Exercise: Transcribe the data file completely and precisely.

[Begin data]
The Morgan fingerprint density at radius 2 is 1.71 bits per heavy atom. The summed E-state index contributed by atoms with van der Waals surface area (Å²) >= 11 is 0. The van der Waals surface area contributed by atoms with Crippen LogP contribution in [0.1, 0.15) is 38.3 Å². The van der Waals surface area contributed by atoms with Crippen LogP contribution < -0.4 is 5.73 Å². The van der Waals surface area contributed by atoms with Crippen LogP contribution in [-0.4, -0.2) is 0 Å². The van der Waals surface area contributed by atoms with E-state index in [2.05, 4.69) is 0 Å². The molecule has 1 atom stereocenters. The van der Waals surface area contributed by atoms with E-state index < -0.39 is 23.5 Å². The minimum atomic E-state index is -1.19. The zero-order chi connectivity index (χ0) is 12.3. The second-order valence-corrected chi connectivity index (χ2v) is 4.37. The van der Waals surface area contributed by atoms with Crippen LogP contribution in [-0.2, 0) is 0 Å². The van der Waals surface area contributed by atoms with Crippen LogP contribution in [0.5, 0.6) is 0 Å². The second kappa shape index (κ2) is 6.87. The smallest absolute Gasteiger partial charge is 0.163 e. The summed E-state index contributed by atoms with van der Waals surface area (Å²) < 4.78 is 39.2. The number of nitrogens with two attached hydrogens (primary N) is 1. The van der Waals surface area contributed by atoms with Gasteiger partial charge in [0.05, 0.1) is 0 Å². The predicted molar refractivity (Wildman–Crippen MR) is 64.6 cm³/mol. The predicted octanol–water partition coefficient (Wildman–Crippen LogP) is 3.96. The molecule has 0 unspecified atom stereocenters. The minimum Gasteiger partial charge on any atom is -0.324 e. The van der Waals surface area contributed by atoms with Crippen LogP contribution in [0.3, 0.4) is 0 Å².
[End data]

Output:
The Morgan fingerprint density at radius 2 is 1.71 bits per heavy atom. The summed E-state index contributed by atoms with van der Waals surface area (Å²) >= 11 is 0. The van der Waals surface area contributed by atoms with Crippen LogP contribution in [0.1, 0.15) is 38.3 Å². The van der Waals surface area contributed by atoms with Crippen LogP contribution < -0.4 is 5.73 Å². The van der Waals surface area contributed by atoms with Crippen LogP contribution in [-0.4, -0.2) is 0 Å². The van der Waals surface area contributed by atoms with E-state index in [2.05, 4.69) is 0 Å². The molecule has 1 atom stereocenters. The van der Waals surface area contributed by atoms with E-state index < -0.39 is 23.5 Å². The minimum atomic E-state index is -1.19. The zero-order chi connectivity index (χ0) is 12.3. The second-order valence-corrected chi connectivity index (χ2v) is 4.37. The van der Waals surface area contributed by atoms with Crippen LogP contribution in [-0.2, 0) is 0 Å². The van der Waals surface area contributed by atoms with Crippen LogP contribution in [0.5, 0.6) is 0 Å². The second kappa shape index (κ2) is 6.87. The smallest absolute Gasteiger partial charge is 0.163 e. The summed E-state index contributed by atoms with van der Waals surface area (Å²) < 4.78 is 39.2. The number of nitrogens with two attached hydrogens (primary N) is 1. The van der Waals surface area contributed by atoms with Gasteiger partial charge in [0.05, 0.1) is 0 Å². The predicted molar refractivity (Wildman–Crippen MR) is 64.6 cm³/mol. The predicted octanol–water partition coefficient (Wildman–Crippen LogP) is 3.96. The molecule has 0 unspecified atom stereocenters. The minimum Gasteiger partial charge on any atom is -0.324 e. The van der Waals surface area contributed by atoms with Crippen LogP contribution in [0.3, 0.4) is 0 Å².